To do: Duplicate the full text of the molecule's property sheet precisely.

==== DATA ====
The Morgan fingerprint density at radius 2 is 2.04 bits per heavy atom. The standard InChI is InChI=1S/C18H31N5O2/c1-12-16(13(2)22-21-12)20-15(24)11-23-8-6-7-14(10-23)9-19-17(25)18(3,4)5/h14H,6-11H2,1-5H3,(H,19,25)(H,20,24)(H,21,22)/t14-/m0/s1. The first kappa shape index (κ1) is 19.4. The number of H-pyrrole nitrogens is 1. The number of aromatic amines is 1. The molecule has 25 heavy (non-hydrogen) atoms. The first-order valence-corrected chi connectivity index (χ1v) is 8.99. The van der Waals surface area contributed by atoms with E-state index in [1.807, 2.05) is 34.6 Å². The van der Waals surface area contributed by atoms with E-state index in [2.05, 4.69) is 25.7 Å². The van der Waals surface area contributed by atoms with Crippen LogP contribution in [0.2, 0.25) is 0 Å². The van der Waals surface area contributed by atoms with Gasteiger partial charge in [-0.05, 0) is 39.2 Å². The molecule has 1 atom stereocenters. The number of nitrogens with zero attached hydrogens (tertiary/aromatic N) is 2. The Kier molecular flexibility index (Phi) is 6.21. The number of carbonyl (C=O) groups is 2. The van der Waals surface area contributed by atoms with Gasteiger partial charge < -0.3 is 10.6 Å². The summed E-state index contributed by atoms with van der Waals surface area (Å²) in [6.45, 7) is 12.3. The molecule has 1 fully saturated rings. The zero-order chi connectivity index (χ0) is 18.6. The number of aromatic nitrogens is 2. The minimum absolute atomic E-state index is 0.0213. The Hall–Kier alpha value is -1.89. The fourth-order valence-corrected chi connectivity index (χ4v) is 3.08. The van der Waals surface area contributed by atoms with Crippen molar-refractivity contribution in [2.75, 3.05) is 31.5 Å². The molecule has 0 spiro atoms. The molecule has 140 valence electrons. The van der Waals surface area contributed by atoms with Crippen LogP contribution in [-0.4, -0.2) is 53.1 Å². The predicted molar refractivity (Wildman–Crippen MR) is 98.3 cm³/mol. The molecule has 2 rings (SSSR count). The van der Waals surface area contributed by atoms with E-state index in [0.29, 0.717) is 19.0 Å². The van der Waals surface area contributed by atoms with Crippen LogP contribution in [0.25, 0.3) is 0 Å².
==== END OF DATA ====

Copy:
The Morgan fingerprint density at radius 2 is 2.04 bits per heavy atom. The standard InChI is InChI=1S/C18H31N5O2/c1-12-16(13(2)22-21-12)20-15(24)11-23-8-6-7-14(10-23)9-19-17(25)18(3,4)5/h14H,6-11H2,1-5H3,(H,19,25)(H,20,24)(H,21,22)/t14-/m0/s1. The first kappa shape index (κ1) is 19.4. The number of H-pyrrole nitrogens is 1. The number of aromatic amines is 1. The molecule has 25 heavy (non-hydrogen) atoms. The first-order valence-corrected chi connectivity index (χ1v) is 8.99. The van der Waals surface area contributed by atoms with E-state index in [1.807, 2.05) is 34.6 Å². The van der Waals surface area contributed by atoms with E-state index in [2.05, 4.69) is 25.7 Å². The van der Waals surface area contributed by atoms with Crippen LogP contribution in [0.2, 0.25) is 0 Å². The van der Waals surface area contributed by atoms with Gasteiger partial charge in [-0.05, 0) is 39.2 Å². The molecule has 1 atom stereocenters. The number of nitrogens with zero attached hydrogens (tertiary/aromatic N) is 2. The Kier molecular flexibility index (Phi) is 6.21. The number of carbonyl (C=O) groups is 2. The van der Waals surface area contributed by atoms with Gasteiger partial charge < -0.3 is 10.6 Å². The summed E-state index contributed by atoms with van der Waals surface area (Å²) in [6.45, 7) is 12.3. The molecule has 1 fully saturated rings. The zero-order chi connectivity index (χ0) is 18.6. The number of aromatic nitrogens is 2. The minimum absolute atomic E-state index is 0.0213. The Hall–Kier alpha value is -1.89. The fourth-order valence-corrected chi connectivity index (χ4v) is 3.08. The van der Waals surface area contributed by atoms with Crippen molar-refractivity contribution in [2.75, 3.05) is 31.5 Å². The molecule has 0 spiro atoms. The molecule has 140 valence electrons. The van der Waals surface area contributed by atoms with Crippen LogP contribution in [-0.4, -0.2) is 53.1 Å². The predicted molar refractivity (Wildman–Crippen MR) is 98.3 cm³/mol. The molecule has 2 rings (SSSR count). The van der Waals surface area contributed by atoms with E-state index in [0.29, 0.717) is 19.0 Å². The van der Waals surface area contributed by atoms with Crippen LogP contribution in [0.25, 0.3) is 0 Å².